Audu curated an international exhibition of contemporary African art which opened at the N’Namdi Center for Contemporary Art in Detroit in September 2017, then traveled to the Samuel Dorsky Museum of Art at the State University of New York, New Paltz, and the August Wilson Center in Pittsburgh, Pennsylvania in 2018.

He is a current recipient of the Pollock-Krasner Foundation grant.

The exhibition is curated by Sylvia Leonard Wolf, who is the chair of the Woodstock Byrdcliffe Guild’s Exhibition Committee. A full color catalogue accompanies the exhibition. Below is an excerpt from an essay in the catalogue:

Audu is, in effect, reclaiming abstraction…Through the language of abstraction, Audu seeks to create a container or a frame for the intangible that is the self. In choosing to dialogue with works of African art that are themselves symbolic representations of concepts, he situates his geometric abstraction firmly within African ontologies. And in doing so, he also makes tangible the intangible, or perhaps hidden, presence of African sculpture within the legacy of Western modernism.
— Christa Clarke, Ph.D. (Senior Curator, Arts of Global Africa, Newark Museum)

OSI AUDU: DIALOGUES WITH AFRICAN ART is open through Sunday, December 2. The gallery is open Thursday-Sunday: 12:00 – 6:00 pm or by appointment. School groups and other organizations can schedule group visits with the artist by contacting derin@woodstockguild.org.

Click HERE to view available artwork by  OSI AUDU.

OSI AUDU : DIALOGUES WITH AFRICAN ART, Woodstock NY

26 Sep
SelfPortraitwithEgungunHairstyle_web

OSI AUDU, Self-Portrait with Egungun Hairstyle, 2018. Graphite and pastel on paper mounted on canvas, 22 x 31 inches

 

OSI AUDU: DIALOGUES WITH AFRICAN ART at the Kleinert/James Center for the Arts, Woodstock NY

Solo exhibition opens Friday October 19th and is open through Sunday, December 2.  The gallery is open Thursday-Sunday: 12:00 – 6:00 pm or by appointment.

Mr. Audu, who lives in Hurley, New York, will give an artist’s talk on Saturday, October 20, at 3:00pm and the public opening reception for the show follows at 4:00 on Saturday.
OSI AUDU: DIALOGUES WITH AFRICAN ART examines issues of identity rooted in the artist’s cultural experiences growing up in Nigeria, as well as broader metaphysical and social concepts of the self. Audu’s paintings, some of them very large in scale, are influenced by the abstract geometric possibilities in traditional African sculpture; thus the exhibition also includes examples of original nineteenth- and twentieth-century African sculpture that the artist uses as inspiration for his work. Describing the works in the show, Audu writes: “I am interested in the dualism of form and void, and the metaphysical relation between the tangible and intangible, something and nothing, light and dark, body and mind, the dual nature of being—the self in portraits.” The title “self-portrait” that Audu uses in his work is about the portrait of the intangible self, rather than a literal portrait of the artist.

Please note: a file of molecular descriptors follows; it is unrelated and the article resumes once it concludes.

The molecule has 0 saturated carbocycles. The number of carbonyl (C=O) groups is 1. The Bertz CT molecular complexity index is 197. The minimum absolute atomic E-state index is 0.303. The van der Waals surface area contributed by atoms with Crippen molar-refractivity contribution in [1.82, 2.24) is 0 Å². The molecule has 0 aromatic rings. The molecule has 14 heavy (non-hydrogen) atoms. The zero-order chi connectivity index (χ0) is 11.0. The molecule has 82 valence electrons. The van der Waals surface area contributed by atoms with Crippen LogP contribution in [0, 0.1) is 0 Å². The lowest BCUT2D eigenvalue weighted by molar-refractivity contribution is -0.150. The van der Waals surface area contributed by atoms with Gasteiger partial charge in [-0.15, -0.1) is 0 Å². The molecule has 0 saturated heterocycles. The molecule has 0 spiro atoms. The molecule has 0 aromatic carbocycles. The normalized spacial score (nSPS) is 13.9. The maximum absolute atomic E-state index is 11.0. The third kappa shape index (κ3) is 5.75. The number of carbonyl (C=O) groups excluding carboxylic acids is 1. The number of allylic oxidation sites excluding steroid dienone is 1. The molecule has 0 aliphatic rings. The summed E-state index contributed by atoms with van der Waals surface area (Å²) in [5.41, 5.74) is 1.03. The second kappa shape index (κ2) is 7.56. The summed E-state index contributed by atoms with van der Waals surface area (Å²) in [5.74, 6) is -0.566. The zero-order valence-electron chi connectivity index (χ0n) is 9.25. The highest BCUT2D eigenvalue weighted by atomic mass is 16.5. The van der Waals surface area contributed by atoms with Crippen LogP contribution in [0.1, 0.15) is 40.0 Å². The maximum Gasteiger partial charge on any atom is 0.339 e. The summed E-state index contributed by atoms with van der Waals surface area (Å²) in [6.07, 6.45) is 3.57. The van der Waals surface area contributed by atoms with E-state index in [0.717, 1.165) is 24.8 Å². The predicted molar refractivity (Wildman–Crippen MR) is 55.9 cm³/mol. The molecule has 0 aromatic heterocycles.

Osi Audu is a Nigerian-American artist whose work has been shown in numerous international exhibitions including the Kwangju Biennale, Venice Biennale, the AfricaAfrica exhibition at the Tobu Museum, Japan, and the Museum of the Mind at the British Museum. His work has also been exhibited at and collected by public institutions including the Smithsonian Institution’s National Museum of African Art in Washington DC, The Newark Museum in Newark, New Jersey, the British Museum, Horniman Museum, and Wellcome Trust Gallery, all in London, the Hood Museum at Dartmouth College, New Hampshire, and the Mott-Warsh Collection in Flint, Michigan. His work has also been acquired for corporate collections including by Sony Classical New York, the Fidelity Investment Corporation in Boston, Massachusetts, and the Schmidt Bank in Germany.

SelfPortraitAgbogoMmwoMask_web

OSI AUDU, Self-Portrait, after Agbogo Mmwo Mask, 2017. Acrylic on canvas, 48 x 58 inches

Audu curated an international exhibition of contemporary African art which opened at the N’Namdi Center for Contemporary Art in Detroit in September 2017, then traveled to the Samuel Dorsky Museum of Art at the State University of New York, New Paltz, and the August Wilson Center in Pittsburgh, Pennsylvania in 2018.

He is a current recipient of the Pollock-Krasner Foundation grant.

The exhibition is curated by Sylvia Leonard Wolf, who is the chair of the Woodstock Byrdcliffe Guild’s Exhibition Committee. A full color catalogue accompanies the exhibition. Below is an excerpt from an essay in the catalogue:

Audu is, in effect, reclaiming abstraction…Through the language of abstraction, Audu seeks to create a container or a frame for the intangible that is the self. In choosing to dialogue with works of African art that are themselves symbolic representations of concepts, he situates his geometric abstraction firmly within African ontologies. And in doing so, he also makes tangible the intangible, or perhaps hidden, presence of African sculpture within the legacy of Western modernism.